A Crash Course In 3D Printed Venturi Pumps

Venturi pumps, commonly referred to as aspirators, are a fantastic way of moving around things which you might not want spinning around inside of a pump, and one of the easiest ways to create a vacuum. According to his research, [Tuval Ben Dosa] believed such a device would be a good way to move corrosive gasses which would normally eat up a blower fan; all he had to do was figure out how to 3D print one to his specifications.

Put simply: if you take a “T” shaped pipe and pass a fluid (such as air or water) through the straight section, a vacuum will be created on the shorter side due to the Venturi effect. As long as you don’t mind the substance you wish to pump getting mixed into your working fluid, it’s a simple way to bring something “along for the ride” as the fluid makes its way through the pipe.

[Tuval] needed a way to remove the chlorine gasses produced by his PCB etching station, and an aspirator seemed like the perfect solution. He just needed to pump clean air through a Venturi, which would suck up the chlorine gas on the way through, and ultimately carry it outside. But he soon found that while a pump based on the Venturi effect is simple conceptually, getting it to work in the real world is a bit trickier. Especially when you’re dealing with something like 3D printing, which brings in its own unique challenges.

He tried modeling a few designs he found online in 3D and printing them out, but none of them worked as expected. The most common problem was simply that no vacuum was being generated, air was freely moving out of both sides. While [Tuval] doesn’t claim to have any great knowledge of fluid dynamics, he reasoned that the issue was due to the fact that most Venturi pumps seem designed to move water rather than air. So he designed a new version of the pump which had a more pronounced nozzle on the inlet surrounded by a cavity in which the gases could mix.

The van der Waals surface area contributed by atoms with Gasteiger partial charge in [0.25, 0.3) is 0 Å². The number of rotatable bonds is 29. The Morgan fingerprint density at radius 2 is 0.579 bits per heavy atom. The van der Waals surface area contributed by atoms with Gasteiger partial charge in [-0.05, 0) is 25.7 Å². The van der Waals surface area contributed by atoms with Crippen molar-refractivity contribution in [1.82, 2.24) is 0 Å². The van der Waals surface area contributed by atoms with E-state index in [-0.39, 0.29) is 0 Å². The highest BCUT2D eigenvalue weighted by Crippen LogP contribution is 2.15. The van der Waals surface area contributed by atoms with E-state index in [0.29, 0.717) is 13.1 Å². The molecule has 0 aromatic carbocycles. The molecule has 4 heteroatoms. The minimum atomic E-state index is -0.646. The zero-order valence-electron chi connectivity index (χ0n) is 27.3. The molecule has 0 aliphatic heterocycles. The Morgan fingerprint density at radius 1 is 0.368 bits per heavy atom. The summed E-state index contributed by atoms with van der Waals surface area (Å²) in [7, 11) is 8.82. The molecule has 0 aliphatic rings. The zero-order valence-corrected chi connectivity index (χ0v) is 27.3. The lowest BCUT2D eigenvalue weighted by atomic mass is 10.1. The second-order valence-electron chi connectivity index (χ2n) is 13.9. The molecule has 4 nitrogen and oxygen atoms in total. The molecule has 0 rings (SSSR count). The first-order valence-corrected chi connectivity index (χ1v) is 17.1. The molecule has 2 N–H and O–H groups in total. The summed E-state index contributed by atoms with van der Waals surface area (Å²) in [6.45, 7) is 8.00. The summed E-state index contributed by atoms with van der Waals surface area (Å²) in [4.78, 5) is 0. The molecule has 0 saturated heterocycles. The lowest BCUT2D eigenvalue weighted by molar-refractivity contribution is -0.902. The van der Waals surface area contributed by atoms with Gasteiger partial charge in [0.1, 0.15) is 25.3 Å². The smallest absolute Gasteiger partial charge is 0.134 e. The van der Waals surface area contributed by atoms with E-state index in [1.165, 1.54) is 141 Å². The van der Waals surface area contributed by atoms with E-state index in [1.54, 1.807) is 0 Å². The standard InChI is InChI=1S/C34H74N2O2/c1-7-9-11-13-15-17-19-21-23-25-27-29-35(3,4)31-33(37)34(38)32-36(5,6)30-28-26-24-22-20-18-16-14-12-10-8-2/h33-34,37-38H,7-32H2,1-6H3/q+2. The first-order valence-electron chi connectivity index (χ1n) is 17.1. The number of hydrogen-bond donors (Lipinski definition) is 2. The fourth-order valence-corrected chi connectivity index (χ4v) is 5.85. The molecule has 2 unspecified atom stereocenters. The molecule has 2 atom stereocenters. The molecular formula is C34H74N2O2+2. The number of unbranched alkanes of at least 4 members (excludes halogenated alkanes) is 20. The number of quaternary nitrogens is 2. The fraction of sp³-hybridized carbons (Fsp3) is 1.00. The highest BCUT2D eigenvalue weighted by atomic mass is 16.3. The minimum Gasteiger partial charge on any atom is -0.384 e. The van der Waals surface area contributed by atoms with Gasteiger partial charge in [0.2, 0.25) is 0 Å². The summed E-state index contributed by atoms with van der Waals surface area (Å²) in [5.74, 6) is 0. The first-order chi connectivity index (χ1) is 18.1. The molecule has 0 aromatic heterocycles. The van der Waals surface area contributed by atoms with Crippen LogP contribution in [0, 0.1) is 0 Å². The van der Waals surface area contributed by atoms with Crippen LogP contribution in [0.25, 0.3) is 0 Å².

His modified design worked, and now anyone with a 3D printer can run off their own Venturi device for quickly and easily giving potentially harmful fumes or gases the boot. If this is one of those things you’d feel more comfortable buying than building, don’t worry, we’ve previously covered using a low-cost aspirator as a vacuum source in the home lab.

Cheap Vacuum Source For Working With Dangerous Chemicals

[Nurdrage] puts out a lot of neat videos, mostly about home chemistry. For the home chemist it is occasionally desirable to pull a vacuum. For example, a potentially dangerous chemical can be boiled and distilled at a much lower temperature than at atmospheric pressures.

However, there’s a problem with just going to the local import store and buying the first vacuum pump on the shelf.  They are primarily designed for atmospheric gasses and tend to melt when exposed to solvents. If you’re a big university or a commercial lab this is no problem. You just drop three grand on a Teflon diaphragm pump or a liquid nitrogen trap. For the home chemist who’s already having enough trouble just buying the chemicals needed for neat experiments, this is not an option.

[Nurdrage] demonstrates the proper usage of a much cheaper option: an aspirator vacuum pump. You might remember something similar from high school chemistry. School pumps generally use flowing tap water to produce the vacuum. [Nurdrage] is saving water by using a fluid pump and a reservoir to drive his aspirator.

Aspirator pumps use the Venturi effect to create a vacuum. These devices are cheap because there are no moving parts. We looked it up and the one he is using costs ten US dollars on fleabay. It can pull enough vacuum to boil water below room temperature.

The video is really good and provides a lot of useful information. It also seems like a really useful device for other hacking tasks outside of home chemistry. Video after the break.

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